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HARTLEY CONSULTING
Solving
Complex Operational and Organizational Problems

PROJECT: Military Study Solution Strategies

Dean S. Hartley III

(Contribution to NATO SAS-026 Panel, July 2001, included in the
NATO Code of Best Practice (COBP) for C2 Assessment, 2002,
which can be obtained from the CCRP website using their order form.)


Project Metadata Keywords
Label Name Other Year DurationYrs
Client NATO SAS-026 Panel NATO
Dates 1999 2
Employer DOE Oak Ridge Facilities
Partner N/A
Pubs NATO Code of Best Practice for C2 Assessment, CCRP co-author 2002
Team David S. Alberts, Tim Bailey, Paul Choinard, Cornelius d'Huy, Uwe Dompke, Richard E. Hayes, Reiner Huber, Don Kroening, Stef Kurstjens, Nick Lambert, Georges Lascar, Christian Manac'h, Graham Mathieson, James Moffat, Orhun Molyer, Valdur Pille, David Signori, Mark Sinclair, Mink Spaans, Stuart Starr, Swen Stoop, Hans Olav Sundfor, Klaus Titze, Andreas Tolk, Corinne Wallshein, Gary F. Wheatley, John Wilder
Command and Control (C2, C3I, C4ISR)
Configuration management
Consequence Management
DIME/PMESII Modeling
Geopolitical analysis
Global War on Terrorism (GWOT)
Human factors
Human, Social, Cultural Behavior (HSCB) Modeling
Impact analysis
Irregular Warfare (IW)
Metadata
Military study process
Modeling, Simulation & Gaming (MSG)
Operations Other Than War (OOTW)
Risk analysis
Software issues
Software reuse
Stability Operations (SASO, SSTR)
Warfare modeling

Part of the results of the COBP project was the consideration of the role of the military study process:

It is important is that there be a conscious effort to create (and follow) a study plan that uses the insights and data that are assembled by the study to create a solution. The study plan consists of two inter-related parts – the formulated problem (the What) and the solution strategy (the How).

KEY DEFINITIONS

PRINCIPLES

The creation of a successful solution strategy is more art than science; however, the following principles are useful guides to the art.

Figure 1. Prerequisites and Process for Solution Strategies

Figure 2. Research design: options vs scenarios

Figure 3. Research design details from one cell

Figure 4. Research design connection of multiple tools

This example is created for illustration and does not represent a real study; however, it does show many of the elements of real solution strategies. In particular, it illustrates a plan for conducting specific purposeful activities and connecting them to yield the desired result.

PROCESS GUIDANCE

The basic guidance for the process for creating a good solution strategy is documentation, iteration, and concentration on the desired product of the study. Documentation is required to remind the team of what has been done, why and how it supports the end product. Iteration is required because everything affects everything else. Concentration on the desired product of the study is required because that is the touchstone for reducing complexity – and achieving success.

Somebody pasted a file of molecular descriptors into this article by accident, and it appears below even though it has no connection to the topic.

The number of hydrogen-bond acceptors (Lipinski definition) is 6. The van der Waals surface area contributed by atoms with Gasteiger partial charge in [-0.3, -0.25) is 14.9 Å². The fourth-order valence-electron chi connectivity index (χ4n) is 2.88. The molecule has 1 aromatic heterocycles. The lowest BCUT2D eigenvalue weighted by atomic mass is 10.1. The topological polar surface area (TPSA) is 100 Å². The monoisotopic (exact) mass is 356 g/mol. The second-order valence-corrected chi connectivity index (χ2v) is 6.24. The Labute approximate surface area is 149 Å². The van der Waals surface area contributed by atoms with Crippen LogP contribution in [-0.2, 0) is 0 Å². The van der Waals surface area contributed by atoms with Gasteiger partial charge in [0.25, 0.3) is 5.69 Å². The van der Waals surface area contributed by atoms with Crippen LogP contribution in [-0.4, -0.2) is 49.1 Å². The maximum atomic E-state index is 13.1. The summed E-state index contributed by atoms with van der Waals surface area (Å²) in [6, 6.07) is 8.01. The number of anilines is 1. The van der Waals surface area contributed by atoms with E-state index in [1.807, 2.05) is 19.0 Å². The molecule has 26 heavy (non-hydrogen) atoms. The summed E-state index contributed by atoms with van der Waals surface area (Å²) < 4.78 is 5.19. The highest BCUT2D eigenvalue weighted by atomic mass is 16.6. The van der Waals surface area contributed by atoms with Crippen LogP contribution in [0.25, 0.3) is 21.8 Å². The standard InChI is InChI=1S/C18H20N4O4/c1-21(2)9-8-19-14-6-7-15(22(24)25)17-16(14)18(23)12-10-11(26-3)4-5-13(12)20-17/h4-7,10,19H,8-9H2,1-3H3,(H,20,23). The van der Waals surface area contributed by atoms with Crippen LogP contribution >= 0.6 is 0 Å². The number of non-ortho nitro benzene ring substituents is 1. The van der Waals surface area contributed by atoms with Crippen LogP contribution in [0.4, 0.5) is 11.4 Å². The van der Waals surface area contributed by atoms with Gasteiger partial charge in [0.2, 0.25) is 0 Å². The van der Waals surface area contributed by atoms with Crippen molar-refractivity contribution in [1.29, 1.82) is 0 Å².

• Human nature leads the analyst to focus on reducing the effort.
  • Human nature leads the sponsor to focus on reducing the time required.
  • A tool that includes all of the required factors and produces the desired output has the appearance of perfection; however, investigation is required to determine whether it is a "good" model of the problem.
  • It will require effort to focus on improving the quality.

PRODUCT (OUTPUT) GUIDANCE

REFERENCES

With most textbooks, the bulk of the text is concerned with teaching about the available tools, not with how to use them as an ensemble. Each of the following references provides a piece of the picture.

Clemen, Robert T., Chapter 1 in Making Hard Decisions: an Introduction to Decision Analysis, Duxbury Press, 1990.

Hillier, Frederick S. and Gerald J. Lieberman, Chapter 2 in Introduction to Operations Research, Fifth Edition, McGraw-Hill, 1990.

Hoeber, Francis P., Editor, Chapter 1 in Military Applications of Modeling: Selected Case Studies, Military Operations Research Society and Gordon and Breach Science Publishers, 1981.

Hughes, Wayne P., Jr., Editor, Overview in Military Modeling, Military Operations Research Society, 1984.

Jaiswal, N. K., Chapter 1 in Military Operations Research: Quantitative Decision Making, Kluwer Academic Publishers, 1997.

Quade, E. S., Editor, Chapters 1, 16, and 17 in Analysis for Military Decisions, Military Operations Research Society, 2000.

Rosenhead, Jonathan, "Problem Structuring Methods," in Encyclopedia of Operations Research and Management Science, Second Edition, Gass & Harris, Eds., Kluwer Academic Publishers, 2001.

Wagner, Harvey M., Chapter 1 in Principles of Management Science, Second Edition, Prentice-Hall, 1975.

The first entry below provides a good starting point for learning about methodologies/ tools that may be useful. The second gives a brief overview of OOTW tool types, describe more expansively in the third entry.

Gass, Saul I. and Carl M. Harris, Editors, Encyclopedia of Operations Research and Management Science, Second Edition, Kluwer Academic Publishers, 2001.

Hartley, Dean S., III, "Military Operations Other Than War," in Encyclopedia of Operations Research and Management Science, Second Edition, Gass & Harris, Eds., Kluwer Academic Publishers, 2001.

Hartley, Dean S., III, Operations Other Than War: Requirements for Analysis Tools Research Report, K/DSRD-2098, Lockheed Martin Energy Systems, Inc., 1996.


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